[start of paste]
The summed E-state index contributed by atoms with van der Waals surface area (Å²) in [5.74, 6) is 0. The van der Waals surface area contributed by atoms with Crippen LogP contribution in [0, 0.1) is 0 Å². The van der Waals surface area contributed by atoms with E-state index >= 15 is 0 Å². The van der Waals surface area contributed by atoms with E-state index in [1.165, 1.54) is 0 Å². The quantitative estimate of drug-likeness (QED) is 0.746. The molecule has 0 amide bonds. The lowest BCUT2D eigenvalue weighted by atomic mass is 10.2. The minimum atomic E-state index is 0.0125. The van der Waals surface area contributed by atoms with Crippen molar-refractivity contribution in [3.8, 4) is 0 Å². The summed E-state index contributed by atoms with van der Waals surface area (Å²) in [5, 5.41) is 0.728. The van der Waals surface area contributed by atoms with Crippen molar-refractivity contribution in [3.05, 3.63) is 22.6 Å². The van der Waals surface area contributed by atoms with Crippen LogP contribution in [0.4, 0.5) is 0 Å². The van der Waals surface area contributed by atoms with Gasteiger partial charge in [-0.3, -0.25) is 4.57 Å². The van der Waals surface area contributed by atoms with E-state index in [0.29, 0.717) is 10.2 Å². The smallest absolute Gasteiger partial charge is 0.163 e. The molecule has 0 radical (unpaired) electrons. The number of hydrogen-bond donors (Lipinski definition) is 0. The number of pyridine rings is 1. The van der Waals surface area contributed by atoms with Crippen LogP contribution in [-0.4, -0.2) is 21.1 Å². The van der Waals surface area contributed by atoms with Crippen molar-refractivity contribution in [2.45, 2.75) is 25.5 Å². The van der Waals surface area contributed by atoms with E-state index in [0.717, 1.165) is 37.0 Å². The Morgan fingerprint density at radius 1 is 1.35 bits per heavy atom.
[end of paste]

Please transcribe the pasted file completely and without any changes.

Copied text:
The summed E-state index contributed by atoms with van der Waals surface area (Å²) in [5.74, 6) is 0. The van der Waals surface area contributed by atoms with Crippen LogP contribution in [0, 0.1) is 0 Å². The van der Waals surface area contributed by atoms with E-state index >= 15 is 0 Å². The van der Waals surface area contributed by atoms with E-state index in [1.165, 1.54) is 0 Å². The quantitative estimate of drug-likeness (QED) is 0.746. The molecule has 0 amide bonds. The lowest BCUT2D eigenvalue weighted by atomic mass is 10.2. The minimum atomic E-state index is 0.0125. The van der Waals surface area contributed by atoms with Crippen molar-refractivity contribution in [3.8, 4) is 0 Å². The summed E-state index contributed by atoms with van der Waals surface area (Å²) in [5, 5.41) is 0.728. The van der Waals surface area contributed by atoms with Crippen molar-refractivity contribution in [3.05, 3.63) is 22.6 Å². The van der Waals surface area contributed by atoms with Crippen LogP contribution in [0.4, 0.5) is 0 Å². The van der Waals surface area contributed by atoms with Gasteiger partial charge in [-0.3, -0.25) is 4.57 Å². The van der Waals surface area contributed by atoms with E-state index in [0.29, 0.717) is 10.2 Å². The smallest absolute Gasteiger partial charge is 0.163 e. The molecule has 0 radical (unpaired) electrons. The number of hydrogen-bond donors (Lipinski definition) is 0. The number of pyridine rings is 1. The van der Waals surface area contributed by atoms with Crippen LogP contribution in [-0.4, -0.2) is 21.1 Å². The van der Waals surface area contributed by atoms with Crippen molar-refractivity contribution in [2.45, 2.75) is 25.5 Å². The van der Waals surface area contributed by atoms with E-state index in [0.717, 1.165) is 37.0 Å². The Morgan fingerprint density at radius 1 is 1.35 bits per heavy atom.